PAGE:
Saturday, April 14, 2018

The Practice of Unbridled Hospitality

"Open to Everyone"
- Outside the Desert Retreat House -

Moderate temperatures and always-sunny days make the desert an almost perfect place for a spring vacation. This usually-tranquil region almost triples in population with the many visitors and tourists who come here at this time of year.

This is also our “festival season,” and so, this weekend an additional 125,000 (mostly younger) people have descended upon a patch of desert not far from our house to listen to music and dance in the desert at the world-famous International Coachella Music Festival. Every hotel, rental property and campground is fully booked, our quiet little desert “town square” has been transformed into an urban metropolis, supermarkets are packed and every available table is taken at every restaurant in the area.

Yesterday, while I was trying to find a place to park my car to do some grocery shopping, I caught myself wishing that all those “strangers” who had come to town invading my peace and quiet, would go back home, back to where they came from. I suddenly realized that I had become an old curmudgeon; but more than that, I also wondered if my negative attitude about strangers and foreigners was also indicative of the atmosphere that seems to pervade so much of our popular culture nowadays - a serious roadblock on any spiritual path. 

The presence of so many strangers and “outsiders” in town has caused me to do some serious reflection about the importance of practicing hospitality on any spiritual journey.

When most people hear the word, “hospitality” they most likely think about setting a nice table or making sure there is plenty of food and drink for guests; but, “hospitality” goes far beyond good social etiquette.

I recently read about a custom that was common practice among ancient Christian communities in the 1st and 2nd centuries. In those days every Christian household would always have a “stranger’s bed” available in their homes, an extra bed or sleeping mat was always “made up” and set aside for any weary stranger who might happen to show up at their door seeking a cool drink and a place to rest.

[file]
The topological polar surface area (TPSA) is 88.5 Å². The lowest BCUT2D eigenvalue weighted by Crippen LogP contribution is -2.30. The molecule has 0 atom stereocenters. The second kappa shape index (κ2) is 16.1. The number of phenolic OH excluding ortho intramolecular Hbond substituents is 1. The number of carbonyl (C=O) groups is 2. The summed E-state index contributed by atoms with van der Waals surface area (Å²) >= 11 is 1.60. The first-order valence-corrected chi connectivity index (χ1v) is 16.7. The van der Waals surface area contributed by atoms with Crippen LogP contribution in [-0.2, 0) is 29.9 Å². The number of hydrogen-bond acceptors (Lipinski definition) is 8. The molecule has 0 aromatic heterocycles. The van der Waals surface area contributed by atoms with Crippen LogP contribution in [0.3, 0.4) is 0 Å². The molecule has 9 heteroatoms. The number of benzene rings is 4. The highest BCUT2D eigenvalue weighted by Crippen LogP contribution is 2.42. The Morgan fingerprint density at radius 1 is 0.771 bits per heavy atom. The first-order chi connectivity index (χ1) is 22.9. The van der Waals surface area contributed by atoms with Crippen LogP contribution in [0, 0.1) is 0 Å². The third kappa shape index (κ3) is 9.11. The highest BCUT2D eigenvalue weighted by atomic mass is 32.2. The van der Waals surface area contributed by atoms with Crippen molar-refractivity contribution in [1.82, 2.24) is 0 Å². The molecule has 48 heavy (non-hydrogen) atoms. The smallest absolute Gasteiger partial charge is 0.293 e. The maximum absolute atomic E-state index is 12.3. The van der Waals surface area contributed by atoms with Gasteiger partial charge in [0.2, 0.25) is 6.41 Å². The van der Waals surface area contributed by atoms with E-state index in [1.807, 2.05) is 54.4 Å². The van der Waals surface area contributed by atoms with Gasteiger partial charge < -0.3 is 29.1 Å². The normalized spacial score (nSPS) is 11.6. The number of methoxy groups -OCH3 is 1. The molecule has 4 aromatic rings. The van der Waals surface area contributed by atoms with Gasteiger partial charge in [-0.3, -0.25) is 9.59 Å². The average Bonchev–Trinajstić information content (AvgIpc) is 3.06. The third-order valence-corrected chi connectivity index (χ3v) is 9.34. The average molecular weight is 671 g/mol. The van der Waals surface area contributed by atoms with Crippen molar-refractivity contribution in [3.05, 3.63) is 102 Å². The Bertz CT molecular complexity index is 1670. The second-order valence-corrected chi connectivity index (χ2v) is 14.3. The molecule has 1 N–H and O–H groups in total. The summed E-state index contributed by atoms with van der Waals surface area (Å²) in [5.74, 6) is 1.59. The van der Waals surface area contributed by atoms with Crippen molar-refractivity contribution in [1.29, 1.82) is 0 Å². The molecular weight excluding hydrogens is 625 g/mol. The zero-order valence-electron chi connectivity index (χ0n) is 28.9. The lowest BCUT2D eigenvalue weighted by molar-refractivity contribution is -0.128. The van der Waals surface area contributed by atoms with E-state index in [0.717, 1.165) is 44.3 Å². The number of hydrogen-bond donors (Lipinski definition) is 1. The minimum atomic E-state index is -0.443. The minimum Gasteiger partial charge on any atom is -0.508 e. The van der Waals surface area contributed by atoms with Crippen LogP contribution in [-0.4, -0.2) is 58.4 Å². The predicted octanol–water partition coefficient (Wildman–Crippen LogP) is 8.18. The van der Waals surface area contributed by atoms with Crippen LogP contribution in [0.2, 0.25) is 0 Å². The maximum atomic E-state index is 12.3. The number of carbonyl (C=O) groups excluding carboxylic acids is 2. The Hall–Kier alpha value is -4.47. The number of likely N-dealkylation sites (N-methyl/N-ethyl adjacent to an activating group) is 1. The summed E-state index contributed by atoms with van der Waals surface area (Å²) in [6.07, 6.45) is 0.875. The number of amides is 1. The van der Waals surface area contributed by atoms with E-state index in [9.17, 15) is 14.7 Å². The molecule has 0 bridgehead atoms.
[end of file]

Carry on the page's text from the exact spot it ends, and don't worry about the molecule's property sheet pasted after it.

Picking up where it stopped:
Those ancient Christians believed that their practice of open-ended hospitality was a way of following in the footsteps of Jesus who lived a life of “radical hospitality.”  No one who ever came to Jesus was ever turned away, they were always welcomed into his life, embraced with an open heart and open arms. He welcomed good religious people along with public sinners. He ate meals with his fellow citizens and also broke bread with foreigners, strangers and pagans. He embraced the strong and healthy along with the sick, weak and hungry.

Those first Christians believed that as “Followers of Jesus’ Way” they were also called to practice this same kind of "unbridled hospitality” and that’s why they always had a “stranger’s bed” set up in their households.

I am reminded of a little story found in the writings of the ancient 4th century Desert Mothers and Fathers.  As the story goes some travelers had stopped to seek advice from a wise old desert monk who warmly welcomed his unexpected visitors and spent the day with them.  Before they left, the visitors apologized for imposing on the old monk’s hospitality:

Forgive us brother, we have prevented you from your daily work
and kept you from your prayers and meditation.
The brother answered:
‘my daily work is to open my doors and to welcome you with open arms.’

As I see it, the importance of practicing an "unbridled hospitality” lies at the heart of any spiritual journey and this practice is perhaps more important than ever nowadays in our own culture of individualism and autonomy.  We live behind locked doors, within enclosed gates and we talk about building big walls to keep out foreigners and strangers. There is a tendency in this culture to exclude any who are different and to fear those who seem out-of-the-ordinary. So now more than ever we may all need to set up a “stranger’s bed” in our hearts and minds and maybe even in our homes.

The Sufi poet, Rumi, put it this way:

The human being is a guest house.
Every morning a new arrival.
Be grateful for whoever comes and invite them in.

After standing in a long line yesterday, my wife and I finally got a table at a local restaurant where we ate our lunch. The energy and enthusiasm in that place filled with all those many  “strangers” and “outsiders’ was electric and life-giving – a great gift.  

No comments:

Post a Comment